Community gardeners, http://www.flickr.com/photos/heacphotos/2648444593/
“Plant yourself on the grass,” Laurence Schechtman joked to a newcomer from his seat on a tough patch of turf outside of Faith Presbyterian Church in North Oakland.
Schechtman, a beret perched atop his cheerful countenance, had decided to run his community garden-organizing meeting in front of, rather than within, the church. Thus, attendees joined him on the grass, talking seed saving, cross-pollination and vegetative propagation techniques as they gathered.
When the crew of eight would-be garden organizers took their seats around Schechtman, he explained the goal of his group.
Neighborhood Vegetables is a loosely-organized list of people who have signed up over the past two years since the project started to participate in communal garden work days around the East Bay. Group membership – which now numbers 1,300 – is concentrated in Berkeley and Oakland, but stretches up into Richmond and a bit further south as well.
For those two years, Schechtman’s been organizing these garden work parties – at least one or two a weekend, sometimes more – where people who need help in their gardens gather with people who want to work in a garden – and get work done.
Now that the movement has begun, Schechtman wants to localize the work parties – decentralization, he calls it – and have individual neighborhoods take charge of the communal gardening effort he’s been managing for the past two years.
His vision is large; he hopes that one day, you’ll be able to walk to a neighborhood garden party in your area every weekend.
“What I’m hoping for that there will be enough organizers and enough neighborhoods so that this will really become a fixture of the East Bay,” Schechtman said in a recent interview.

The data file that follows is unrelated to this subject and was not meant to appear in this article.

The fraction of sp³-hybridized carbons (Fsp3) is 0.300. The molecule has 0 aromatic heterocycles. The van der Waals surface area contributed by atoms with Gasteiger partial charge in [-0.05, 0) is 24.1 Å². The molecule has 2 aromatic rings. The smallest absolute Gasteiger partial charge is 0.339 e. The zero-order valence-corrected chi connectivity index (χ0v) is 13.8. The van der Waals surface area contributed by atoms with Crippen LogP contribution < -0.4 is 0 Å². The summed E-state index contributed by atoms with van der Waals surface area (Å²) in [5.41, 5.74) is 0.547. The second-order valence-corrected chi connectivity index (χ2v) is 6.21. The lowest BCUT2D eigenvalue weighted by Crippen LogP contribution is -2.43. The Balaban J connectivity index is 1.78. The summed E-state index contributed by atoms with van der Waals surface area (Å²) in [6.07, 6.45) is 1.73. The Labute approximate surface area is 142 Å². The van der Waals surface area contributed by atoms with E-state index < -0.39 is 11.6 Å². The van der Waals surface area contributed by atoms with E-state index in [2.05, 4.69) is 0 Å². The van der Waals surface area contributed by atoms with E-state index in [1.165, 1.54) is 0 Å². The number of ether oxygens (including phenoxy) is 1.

Tonight, though, Schechtman was trying to pin down the eight North Oakland residents who had decided they wanted to support community gardening projects in their area.
Over the course of the meeting, attendees discussed the specifics of their neighborhoods (friendly to canvassers, friendly to local-only canvassers, unfriendly to canvassers, but amenable to lemonade stand solicitations) and tried to plan where the next garden party would be held. Connections were forged, e-mails exchanged and commitments made.
Schechtman, a long time political organizer, was no easy taskmaster.
“A meeting is never done until someone leaves with a job to do and someone to do it with,” said Schechtman.
Thus jobs were given and partners assigned.
Schechtman switched from politics to gardening when he decided building community was the basis for social change. Plus, he enjoys the company.
“The people who like to garden are much nicer than the people who like to do politics,” he said.
To sign up for updates on Neighborhood Vegetable’s weekend garden workday parties in your neighborhood, call Laurence Schechtman at (510) 540-1975 or e-mail him at email@example.com.